Humus: The transformation of what is dying or already dead into something that brings new and enriched life. – and all for the asking.

Jesus pronounced the Taxman as “justified”. He certainly wasn’t innocent but justified – justified because at that moment of prayer in the Temple, the wretched Taxman, the Publican, made room for God in his soul. And God did the rest. God’s presence and mercy and love were once again planted in the soil of this fallen leaf’s life. End of Story? No, not at all.

The Taxman was “justified”. God executed God’s justice; and I am sure that once the Pharisee got wind of this that he was livid, most likely crying out: “It’s not fair!” And he is right. It is not fair, but it is just.

We hear a great deal about “justice” nowadays, but rarely it seems do we use this term and our desire for it accurately or clearly. For instance, I am painfully mindful of the Parkland, Florida, shooting trial, (the one where the nineteen-year-old man murdered seventeen people and injured seventeen more, most of whom were high school students. The jury convicted the shooter and sentenced him to life in prison without parole. Many family members of the slaughtered were shocked and outraged by the fact that the death penalty was not given. In pained reaction some spoke of having no justice. Others cried, “What’s the point of having a death penalty, if we don’t use it?”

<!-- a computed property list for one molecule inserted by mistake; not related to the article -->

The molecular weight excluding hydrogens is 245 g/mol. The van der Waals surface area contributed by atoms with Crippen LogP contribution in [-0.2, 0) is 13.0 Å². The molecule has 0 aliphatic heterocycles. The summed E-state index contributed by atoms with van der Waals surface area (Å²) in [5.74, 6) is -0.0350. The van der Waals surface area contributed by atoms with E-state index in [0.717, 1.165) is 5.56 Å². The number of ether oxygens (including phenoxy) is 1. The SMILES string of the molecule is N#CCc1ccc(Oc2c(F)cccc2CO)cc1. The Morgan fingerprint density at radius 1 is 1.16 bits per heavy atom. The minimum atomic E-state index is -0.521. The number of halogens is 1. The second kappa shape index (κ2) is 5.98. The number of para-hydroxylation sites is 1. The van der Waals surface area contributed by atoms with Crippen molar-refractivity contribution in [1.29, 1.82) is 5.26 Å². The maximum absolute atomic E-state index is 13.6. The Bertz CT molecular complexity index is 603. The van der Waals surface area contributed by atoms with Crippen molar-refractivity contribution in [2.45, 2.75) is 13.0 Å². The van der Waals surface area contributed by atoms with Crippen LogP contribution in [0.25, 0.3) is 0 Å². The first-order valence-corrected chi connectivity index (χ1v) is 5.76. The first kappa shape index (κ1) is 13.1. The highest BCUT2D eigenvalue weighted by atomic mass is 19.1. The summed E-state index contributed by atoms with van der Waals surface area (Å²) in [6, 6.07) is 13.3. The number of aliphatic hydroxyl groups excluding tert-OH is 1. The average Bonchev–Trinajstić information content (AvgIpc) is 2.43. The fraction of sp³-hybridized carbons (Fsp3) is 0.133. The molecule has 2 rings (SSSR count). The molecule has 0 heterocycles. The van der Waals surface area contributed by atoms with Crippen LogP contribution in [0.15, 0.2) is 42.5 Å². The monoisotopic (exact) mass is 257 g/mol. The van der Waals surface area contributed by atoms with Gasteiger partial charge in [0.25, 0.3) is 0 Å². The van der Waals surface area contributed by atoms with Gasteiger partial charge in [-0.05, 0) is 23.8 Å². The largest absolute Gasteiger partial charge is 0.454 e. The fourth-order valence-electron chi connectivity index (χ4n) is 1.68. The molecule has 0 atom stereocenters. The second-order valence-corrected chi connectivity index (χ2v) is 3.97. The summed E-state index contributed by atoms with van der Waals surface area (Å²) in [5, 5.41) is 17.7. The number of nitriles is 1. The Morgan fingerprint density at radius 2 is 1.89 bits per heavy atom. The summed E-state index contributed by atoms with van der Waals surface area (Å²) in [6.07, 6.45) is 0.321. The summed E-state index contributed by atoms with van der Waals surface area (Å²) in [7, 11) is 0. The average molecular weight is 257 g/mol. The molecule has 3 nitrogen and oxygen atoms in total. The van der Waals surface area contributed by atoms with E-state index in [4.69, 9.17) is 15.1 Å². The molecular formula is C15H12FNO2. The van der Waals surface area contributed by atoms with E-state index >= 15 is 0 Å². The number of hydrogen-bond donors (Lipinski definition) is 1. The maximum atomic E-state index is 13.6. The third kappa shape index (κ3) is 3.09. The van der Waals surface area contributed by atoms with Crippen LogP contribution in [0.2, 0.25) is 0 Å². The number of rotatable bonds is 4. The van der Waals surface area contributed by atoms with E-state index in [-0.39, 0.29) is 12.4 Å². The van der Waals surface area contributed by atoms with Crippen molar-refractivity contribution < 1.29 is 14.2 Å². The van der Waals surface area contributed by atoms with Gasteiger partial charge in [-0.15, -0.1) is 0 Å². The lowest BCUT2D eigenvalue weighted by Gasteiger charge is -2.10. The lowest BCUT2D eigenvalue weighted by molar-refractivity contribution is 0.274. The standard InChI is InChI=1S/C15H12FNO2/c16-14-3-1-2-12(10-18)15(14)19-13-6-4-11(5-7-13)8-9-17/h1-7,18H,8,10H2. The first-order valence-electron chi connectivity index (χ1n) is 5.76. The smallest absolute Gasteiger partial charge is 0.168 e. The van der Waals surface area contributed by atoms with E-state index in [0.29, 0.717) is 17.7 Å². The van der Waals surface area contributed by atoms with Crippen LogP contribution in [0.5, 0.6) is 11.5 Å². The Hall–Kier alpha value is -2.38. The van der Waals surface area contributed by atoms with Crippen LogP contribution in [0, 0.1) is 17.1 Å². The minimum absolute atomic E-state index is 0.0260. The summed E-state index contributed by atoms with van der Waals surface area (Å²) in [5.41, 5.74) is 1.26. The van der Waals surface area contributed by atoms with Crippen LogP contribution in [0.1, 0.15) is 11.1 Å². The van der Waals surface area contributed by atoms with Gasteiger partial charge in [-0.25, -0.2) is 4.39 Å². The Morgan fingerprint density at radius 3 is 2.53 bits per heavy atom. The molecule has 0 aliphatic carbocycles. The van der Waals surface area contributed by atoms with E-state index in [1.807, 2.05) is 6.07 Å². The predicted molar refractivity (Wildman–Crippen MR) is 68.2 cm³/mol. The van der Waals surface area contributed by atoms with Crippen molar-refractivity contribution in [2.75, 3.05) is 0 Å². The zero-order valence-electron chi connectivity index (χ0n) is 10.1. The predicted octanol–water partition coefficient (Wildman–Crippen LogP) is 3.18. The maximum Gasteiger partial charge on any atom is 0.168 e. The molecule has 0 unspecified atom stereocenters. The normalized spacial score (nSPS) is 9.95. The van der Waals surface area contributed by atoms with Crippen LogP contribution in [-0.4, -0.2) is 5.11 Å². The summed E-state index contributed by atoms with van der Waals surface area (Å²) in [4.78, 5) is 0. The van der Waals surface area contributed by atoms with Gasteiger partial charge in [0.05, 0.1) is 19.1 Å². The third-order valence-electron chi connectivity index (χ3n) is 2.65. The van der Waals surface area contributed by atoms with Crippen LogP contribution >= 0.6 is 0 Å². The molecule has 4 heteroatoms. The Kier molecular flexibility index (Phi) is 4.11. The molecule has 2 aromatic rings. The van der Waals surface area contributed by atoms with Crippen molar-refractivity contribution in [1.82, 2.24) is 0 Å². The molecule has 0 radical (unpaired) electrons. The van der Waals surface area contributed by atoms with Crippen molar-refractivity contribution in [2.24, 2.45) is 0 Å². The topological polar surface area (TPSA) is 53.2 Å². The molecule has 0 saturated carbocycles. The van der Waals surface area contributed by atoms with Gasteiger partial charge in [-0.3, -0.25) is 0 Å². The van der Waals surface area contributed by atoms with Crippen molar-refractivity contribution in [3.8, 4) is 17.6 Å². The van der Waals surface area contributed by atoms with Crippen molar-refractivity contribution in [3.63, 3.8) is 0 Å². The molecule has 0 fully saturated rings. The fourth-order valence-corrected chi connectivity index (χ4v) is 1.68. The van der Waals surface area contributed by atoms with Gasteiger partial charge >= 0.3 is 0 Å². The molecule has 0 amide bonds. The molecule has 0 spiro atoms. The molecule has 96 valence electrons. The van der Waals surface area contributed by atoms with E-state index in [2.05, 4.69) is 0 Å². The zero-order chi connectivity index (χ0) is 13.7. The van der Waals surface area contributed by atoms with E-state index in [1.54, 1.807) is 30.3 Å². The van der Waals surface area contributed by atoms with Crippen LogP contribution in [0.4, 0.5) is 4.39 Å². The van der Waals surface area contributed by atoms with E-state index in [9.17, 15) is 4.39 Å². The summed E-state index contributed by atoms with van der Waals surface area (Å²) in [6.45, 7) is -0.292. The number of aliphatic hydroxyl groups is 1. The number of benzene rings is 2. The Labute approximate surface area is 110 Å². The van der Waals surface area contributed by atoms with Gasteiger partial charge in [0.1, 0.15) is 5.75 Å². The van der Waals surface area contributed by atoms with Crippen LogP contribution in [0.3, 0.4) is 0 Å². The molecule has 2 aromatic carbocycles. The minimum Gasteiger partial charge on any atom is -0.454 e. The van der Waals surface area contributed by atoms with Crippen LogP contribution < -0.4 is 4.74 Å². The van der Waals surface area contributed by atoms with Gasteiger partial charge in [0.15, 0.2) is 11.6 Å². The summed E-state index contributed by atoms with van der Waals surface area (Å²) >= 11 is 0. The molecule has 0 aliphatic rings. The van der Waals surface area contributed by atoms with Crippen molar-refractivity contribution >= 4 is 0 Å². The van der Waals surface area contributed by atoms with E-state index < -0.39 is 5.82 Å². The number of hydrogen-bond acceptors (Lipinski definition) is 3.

I don’t know what I would say or do or even feel if I were in those family members’ position. I do know that “justice” needs to be spoken of and offered in its clearest and most faithful sense. “Justice” means “reunion”. The Greek term is dikaiosyne, and it means “reunion”, which indicates that there is an original “union” that has been subsequently ruptured, which in turn needs to be restored to its intended and necessary state.

For followers of Jesus, this is our call to action: That the will of God is Communion (that is, to be in union with the Creator and the Creator’s creation – including all God’s people; that we have “opposed” God’s will, the consequence of which creates a deadly separation (sin), as of a leaf separated from its tree. “Justice”, therefore, is needed. To reunify what has been broken, to breach the gap that separates so there can be new life – humus life, humble life where there is room for God at the center.